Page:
Regulatory compliance requirements will drive future technology spending
Express Computer: August 10, 2009
Kalpesh Desai, CEO, Agile Financial Technologies, spoke to Nivedan Prakash about trends in the banking industry and his company's foray into the Indian microfinance business
Has the Indian banking industry come of age and what role has IT played in it?
I think we must give credit to the RBI for inducting IT into Indian banks through its two committee reports on the subject (known as the Rangarajan Committee reports) in the 1980s, which was characterized as an era in which Indian banks embraced IT. The growth driven by expansion to untapped geographies continued unabated, resulting in near backlogs of management information systems (MIS).
At this time, there was virtually no competition in the Indian banking market, which by IT usage was divided into foreign banks, large Indian banks with product level automation in branches, some rudimentary corporate computerization and a large expanse of private and co-operative banks in manual mode. The in-house IT infrastructure in most Indian banks at the time consisted of software running on UNIX boxes and terminals installed at controlling offices. They were largely used for batch processing using COBOL. All software running on these UNIX boxes was custom built.
Then came the 1990s and the first change was the adoption of Basel I recommendations that brought credit risk management and capital adequacy into sharp focus for the first time. Further in 1994, new private banks were allowed to incorporate. Towards the close of the decade, Y2K doomsday fears largely fuelled the demand for IT services and products in the Indian banking industry. It was the RBI, once again, which prompted action. In 1994, it forced public sector banks to begin total computerization of their branches and made it a pre-condition for granting licenses to new private banks. This paved the way for the entry of branch banking software enabled by Core Banking Solutions (CBS). Electronic Bill Presentment & Payment (EBPP) and Internet Banking offerings also made their appearance.
What are the key technologies that have been used by Indian banks?
While leading foreign banks and a few next generation private banks in India had adopted centralized banking products in the 1990s, the centralized banking scene in India got its wind up in the beginning of the current millennium, once the Y2K battle was over. Then came the phase (which still continues) of compliance and risk related software products such as anti-money laundering, analytics, and the associated infrastructure, including data warehousing and data mining capabilities. In the last few years, almost all banks in India have adopted CBS technology, and gone on to set up ATM networks, Internet banking, RTGS systems, and mobile banking. A number of banks today are considering investments in niche software that will allow them to tap existing opportunities in microfinance. With banks now falling over each other to acquire customers, [both retail and corporate], customer relationship management systems are seeing a lot of traction.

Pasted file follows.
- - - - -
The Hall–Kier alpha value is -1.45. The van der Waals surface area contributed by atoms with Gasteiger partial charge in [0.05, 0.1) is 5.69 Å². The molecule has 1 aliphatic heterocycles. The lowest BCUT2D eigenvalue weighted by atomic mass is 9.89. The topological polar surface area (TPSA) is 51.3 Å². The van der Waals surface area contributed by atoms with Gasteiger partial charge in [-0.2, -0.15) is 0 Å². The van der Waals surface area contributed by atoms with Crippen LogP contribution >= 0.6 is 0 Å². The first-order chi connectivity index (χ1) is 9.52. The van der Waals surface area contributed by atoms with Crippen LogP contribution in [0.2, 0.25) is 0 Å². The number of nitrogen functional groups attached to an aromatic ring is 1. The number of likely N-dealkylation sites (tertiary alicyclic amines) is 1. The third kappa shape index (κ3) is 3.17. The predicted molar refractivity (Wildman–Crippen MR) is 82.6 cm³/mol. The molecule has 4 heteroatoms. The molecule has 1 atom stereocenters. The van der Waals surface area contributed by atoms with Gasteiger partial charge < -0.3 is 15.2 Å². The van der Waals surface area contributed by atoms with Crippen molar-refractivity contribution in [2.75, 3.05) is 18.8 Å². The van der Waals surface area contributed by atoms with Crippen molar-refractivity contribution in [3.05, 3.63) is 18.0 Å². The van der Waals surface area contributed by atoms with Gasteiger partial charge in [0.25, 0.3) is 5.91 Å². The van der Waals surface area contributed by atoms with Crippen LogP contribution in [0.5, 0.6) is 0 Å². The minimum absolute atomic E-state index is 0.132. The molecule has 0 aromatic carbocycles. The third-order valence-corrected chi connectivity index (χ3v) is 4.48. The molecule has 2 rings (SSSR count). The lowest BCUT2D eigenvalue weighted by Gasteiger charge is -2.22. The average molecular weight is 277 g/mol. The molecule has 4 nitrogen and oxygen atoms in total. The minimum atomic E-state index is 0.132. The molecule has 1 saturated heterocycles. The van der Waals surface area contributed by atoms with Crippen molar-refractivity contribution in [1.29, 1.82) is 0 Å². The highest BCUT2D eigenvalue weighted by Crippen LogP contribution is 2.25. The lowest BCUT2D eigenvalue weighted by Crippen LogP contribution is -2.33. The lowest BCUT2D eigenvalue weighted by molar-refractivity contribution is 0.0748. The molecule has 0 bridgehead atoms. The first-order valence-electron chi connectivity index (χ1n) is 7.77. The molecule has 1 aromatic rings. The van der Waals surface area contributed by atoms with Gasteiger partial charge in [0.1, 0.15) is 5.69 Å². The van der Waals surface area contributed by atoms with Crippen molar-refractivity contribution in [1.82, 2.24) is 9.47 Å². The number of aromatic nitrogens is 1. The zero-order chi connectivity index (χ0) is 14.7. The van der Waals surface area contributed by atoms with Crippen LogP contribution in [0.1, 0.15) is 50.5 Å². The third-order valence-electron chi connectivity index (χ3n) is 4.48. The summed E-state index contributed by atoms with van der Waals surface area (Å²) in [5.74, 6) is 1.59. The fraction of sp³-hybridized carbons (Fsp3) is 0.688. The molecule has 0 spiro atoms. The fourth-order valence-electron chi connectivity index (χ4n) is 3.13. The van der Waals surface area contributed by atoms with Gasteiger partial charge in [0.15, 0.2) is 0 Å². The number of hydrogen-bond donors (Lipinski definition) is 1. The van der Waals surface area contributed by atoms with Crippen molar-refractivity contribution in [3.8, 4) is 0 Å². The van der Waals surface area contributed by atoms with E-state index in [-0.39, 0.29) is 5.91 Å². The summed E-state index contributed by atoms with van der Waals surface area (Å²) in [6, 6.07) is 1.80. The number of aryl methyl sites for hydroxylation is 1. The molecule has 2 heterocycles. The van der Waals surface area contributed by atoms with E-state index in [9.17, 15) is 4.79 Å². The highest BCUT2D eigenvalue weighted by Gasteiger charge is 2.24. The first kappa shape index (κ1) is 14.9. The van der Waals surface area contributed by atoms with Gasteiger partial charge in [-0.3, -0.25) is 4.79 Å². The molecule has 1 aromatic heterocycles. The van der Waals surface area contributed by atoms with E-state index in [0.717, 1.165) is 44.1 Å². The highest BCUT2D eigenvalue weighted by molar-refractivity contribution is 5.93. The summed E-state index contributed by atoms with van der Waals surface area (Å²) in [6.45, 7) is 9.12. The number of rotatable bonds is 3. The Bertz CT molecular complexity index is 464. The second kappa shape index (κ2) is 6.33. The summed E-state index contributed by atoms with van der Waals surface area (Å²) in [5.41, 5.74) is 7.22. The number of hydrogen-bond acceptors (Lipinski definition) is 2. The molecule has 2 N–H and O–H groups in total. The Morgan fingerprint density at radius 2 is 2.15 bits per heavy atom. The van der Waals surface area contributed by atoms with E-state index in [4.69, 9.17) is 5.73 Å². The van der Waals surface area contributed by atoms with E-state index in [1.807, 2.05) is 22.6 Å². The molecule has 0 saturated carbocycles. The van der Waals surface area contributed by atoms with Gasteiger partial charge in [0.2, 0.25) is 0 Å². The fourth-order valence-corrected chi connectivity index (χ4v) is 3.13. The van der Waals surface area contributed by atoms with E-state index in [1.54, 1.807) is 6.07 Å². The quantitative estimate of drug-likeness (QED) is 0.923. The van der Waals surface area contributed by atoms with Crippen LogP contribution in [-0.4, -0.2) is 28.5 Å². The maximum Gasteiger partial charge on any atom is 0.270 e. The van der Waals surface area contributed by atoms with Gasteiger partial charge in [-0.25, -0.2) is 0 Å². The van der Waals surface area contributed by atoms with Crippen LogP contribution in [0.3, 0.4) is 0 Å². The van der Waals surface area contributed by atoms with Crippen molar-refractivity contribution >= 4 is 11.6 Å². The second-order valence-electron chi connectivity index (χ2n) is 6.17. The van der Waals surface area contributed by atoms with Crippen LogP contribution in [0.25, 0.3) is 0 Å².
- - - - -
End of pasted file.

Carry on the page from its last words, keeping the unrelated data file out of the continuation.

Additionally, the need for regulatory compliance will drive future technology spending. The centrestage has therefore been captured by risk management, payment systems, business intelligence and managed services.
Do you see a market opportunity in the Indian microfinance vertical?
As in other developing countries, most Microfinance Institutions (MFIs) lack the infrastructure, both technological and physical to ensure that their objectives of financial inclusion are covered. We desire to collaborate with financial institutions that can reach into rural and urban areas and offer our software as a platform through them to service these MFIs. The key pain areas of these MFIs are the absence of appropriate technology for customer/member enrollment; strong credit scoring tools particularly since there is little or no collateral provided by micro-entrepreneurs; limited reach into the rural and urban areas to facilitate collections and other transactions; the need to deploy biometric/smart card authentication technology for member identification and verification; compliance with statutory bodies; and reporting back to donor institutions. We can resolve these issues by provisioning our software as a service solution and provisioning of mobile handheld devices that would help in capturing transactions in the field. Working with partner institutions that can collect moneys and deposits on behalf of the MFIs, the model that we will pursue is to share in the fee income of these institutions. Agilis Universal Microfinance Solution is multientity and can help a partner financial institution to service multiple MFIs.
What solution do you have for the Indian microfinance industry?
A microfinance institution is a sustainable business considering the spread between the cost of sourcing funds and the interest/profit charged to borrowers. The non-performance asset ratio is substantially low in this sector, particularly due to the peer pressure present amongst borrowers, who tend to approach MFIs in groups. We can ensure that our state-of-the-art technology can be made both accessible and affordable for MFIs to adopt, allowing them to become a lot more agile in their operation and focus on their core business of financial inclusion and welfare. Our pricing mechanism which is to partake in the fee income would ensure that there are little or no upfront costs for the MFIs, leaving much needed capital to be deployed where it was original intended, which is to increase the lifestyle of the micro-entrepreneur and to facilitate the micro-business.
Regulatory compliance requirements will ... , By: Kalpesh Desai